Half zero by Sophie REVERDI

Guilaine Depis - ACTU Sophie Reverdi -
October, 29th 2019

The story of a very real woman

What a wonderful person is the author of this book! Sophie Reverdi From a very tender age. Sophie Reverdi promised herself to consecrate her life to battling a current catastrophe: obesity. But a painless battle, because she lost weight in pain.
As a child, an adolescent, she suffered more than her share! It is hard to believe, but the details are precise, the players identified, the settings recognizable, and everything supported by touching; photos. More than a story of her life, Sophie brings us into her life.
The story begins, as is often the case, well before her birth. It is in the dark center of Europe, that a young and extremely beautiful young woman, as many Romanians are, barely escapes the Nazis. This is Sophies mother, an educated woman who finds herself trapped between Charybidis and Scylla as it is not a good thing to find one’s self in Bessarabia, that is in Moldavia during the 40s particularly if one is partially gypsy. Saved at the last minute from deportation to the concentration camps, brought to the west by her first husband, the young woman finds herself in a nightmare of a marriage with a domestic tyrant with whom she has a second daughter: Sophie. To describe this family as unhappy is far from the reality: Sophie finds it unbearable and to compensate begins to eat and eat until she becomes, according to her, monstrous.

The first part of this account concerns the trials and chaos of the family and forces us into the confusing Mitropa (a German-operated railway network) on the edges of Romania already threatened by the Soviets. It’s another world, often evoked by Stefan Zweig, of talented and creative people, as in all good families one learns literature, music and many other things. While their world crumbles around them, they manage to survive this. We discover the amazing self-reliance and creativity of these constantly menaced fugitives. They manage to find their way to the west not yet occupied. Obviously, there was no question of returning to Romania after 1945. The father considers Ceausescu unworthy of confidence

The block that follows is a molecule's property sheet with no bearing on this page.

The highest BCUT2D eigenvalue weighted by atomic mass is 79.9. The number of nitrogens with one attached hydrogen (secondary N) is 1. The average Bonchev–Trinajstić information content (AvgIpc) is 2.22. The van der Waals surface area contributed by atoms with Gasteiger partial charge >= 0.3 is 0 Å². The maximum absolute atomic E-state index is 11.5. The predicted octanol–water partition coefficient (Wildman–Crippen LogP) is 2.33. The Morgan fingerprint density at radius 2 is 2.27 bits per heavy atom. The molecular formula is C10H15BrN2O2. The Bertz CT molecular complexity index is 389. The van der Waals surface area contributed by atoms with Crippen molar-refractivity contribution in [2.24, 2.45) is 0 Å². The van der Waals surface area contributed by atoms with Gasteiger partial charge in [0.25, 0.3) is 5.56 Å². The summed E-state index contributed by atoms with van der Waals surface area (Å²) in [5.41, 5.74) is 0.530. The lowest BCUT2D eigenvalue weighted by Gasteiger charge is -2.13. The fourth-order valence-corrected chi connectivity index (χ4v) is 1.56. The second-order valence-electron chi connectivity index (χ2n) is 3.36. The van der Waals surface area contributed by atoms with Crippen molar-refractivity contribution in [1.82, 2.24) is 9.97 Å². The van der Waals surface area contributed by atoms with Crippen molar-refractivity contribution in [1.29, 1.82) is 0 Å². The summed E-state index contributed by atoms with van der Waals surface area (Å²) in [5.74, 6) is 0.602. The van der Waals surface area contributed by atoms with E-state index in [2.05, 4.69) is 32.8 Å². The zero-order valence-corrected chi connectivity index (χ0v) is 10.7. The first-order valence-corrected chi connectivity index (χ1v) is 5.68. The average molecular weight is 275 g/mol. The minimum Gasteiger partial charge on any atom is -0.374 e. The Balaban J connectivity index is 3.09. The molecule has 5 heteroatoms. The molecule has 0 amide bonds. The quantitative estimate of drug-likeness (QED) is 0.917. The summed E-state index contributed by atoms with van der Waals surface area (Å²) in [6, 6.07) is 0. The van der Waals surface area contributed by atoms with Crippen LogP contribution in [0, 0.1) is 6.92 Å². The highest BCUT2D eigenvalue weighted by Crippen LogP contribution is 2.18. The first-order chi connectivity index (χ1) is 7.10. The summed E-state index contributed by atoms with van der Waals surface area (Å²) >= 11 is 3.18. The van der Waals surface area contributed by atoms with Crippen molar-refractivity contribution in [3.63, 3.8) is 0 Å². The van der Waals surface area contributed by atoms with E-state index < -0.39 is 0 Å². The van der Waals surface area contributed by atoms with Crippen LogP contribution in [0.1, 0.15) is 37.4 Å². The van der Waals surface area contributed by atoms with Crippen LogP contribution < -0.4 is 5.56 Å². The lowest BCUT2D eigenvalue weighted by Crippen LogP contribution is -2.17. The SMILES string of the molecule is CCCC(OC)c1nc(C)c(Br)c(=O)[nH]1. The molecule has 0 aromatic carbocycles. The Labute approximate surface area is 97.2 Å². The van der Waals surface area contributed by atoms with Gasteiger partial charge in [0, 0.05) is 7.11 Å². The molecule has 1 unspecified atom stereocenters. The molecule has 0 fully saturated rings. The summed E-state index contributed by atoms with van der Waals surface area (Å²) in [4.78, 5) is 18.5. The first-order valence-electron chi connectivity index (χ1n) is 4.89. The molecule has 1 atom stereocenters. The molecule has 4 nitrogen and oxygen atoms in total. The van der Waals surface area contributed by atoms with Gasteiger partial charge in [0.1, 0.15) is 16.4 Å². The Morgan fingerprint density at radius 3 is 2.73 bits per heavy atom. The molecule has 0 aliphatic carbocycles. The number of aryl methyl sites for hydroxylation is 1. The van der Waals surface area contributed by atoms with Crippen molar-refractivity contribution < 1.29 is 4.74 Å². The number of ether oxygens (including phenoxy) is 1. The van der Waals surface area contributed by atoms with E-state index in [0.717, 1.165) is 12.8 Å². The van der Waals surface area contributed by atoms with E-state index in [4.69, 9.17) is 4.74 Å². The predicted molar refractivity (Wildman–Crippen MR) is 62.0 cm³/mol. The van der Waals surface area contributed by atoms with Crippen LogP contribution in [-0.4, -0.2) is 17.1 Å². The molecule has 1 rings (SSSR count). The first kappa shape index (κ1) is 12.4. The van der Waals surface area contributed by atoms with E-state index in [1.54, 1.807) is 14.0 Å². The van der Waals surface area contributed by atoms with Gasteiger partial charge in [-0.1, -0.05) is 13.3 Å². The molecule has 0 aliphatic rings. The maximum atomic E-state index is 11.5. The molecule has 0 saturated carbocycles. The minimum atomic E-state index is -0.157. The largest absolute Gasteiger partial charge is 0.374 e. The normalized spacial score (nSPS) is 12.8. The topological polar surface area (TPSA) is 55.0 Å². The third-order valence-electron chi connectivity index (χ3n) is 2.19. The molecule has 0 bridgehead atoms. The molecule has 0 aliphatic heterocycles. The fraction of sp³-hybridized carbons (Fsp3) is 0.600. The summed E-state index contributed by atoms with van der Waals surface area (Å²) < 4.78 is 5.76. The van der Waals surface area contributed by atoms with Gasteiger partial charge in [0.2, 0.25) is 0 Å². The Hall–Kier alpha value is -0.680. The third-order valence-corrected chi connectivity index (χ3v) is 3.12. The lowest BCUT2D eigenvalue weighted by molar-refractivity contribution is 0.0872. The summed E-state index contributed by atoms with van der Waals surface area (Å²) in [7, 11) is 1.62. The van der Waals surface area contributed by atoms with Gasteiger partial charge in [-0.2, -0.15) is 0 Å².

Without insistence, Sophie Reverdi evokes certain key personages that crossed the family’s path, an amazing collection of artists, intellectuals, all kinds of people of many talents and abilities. A world lost to us. To the European genius the genius of desperate peoples was joined together.

One day, Sophie was born into a family that was falling apart. Her sad childhood in the company of a deeply melancholic mother leaves her in distress. She becomes the black sheep of the family, the one who can’t do anything right—a “less than zero”. A zero cut in two, as her father described her. She becomes handicapped by her obesity. Her childhood becomes one of frustration and misery. One day she finds herself in a camp for obese children in The United States, and she has an epiphany. She will rescue the obese from their heavy burden. It will become her crusade. The « less than zero » consecrates her life to this and never abandons it.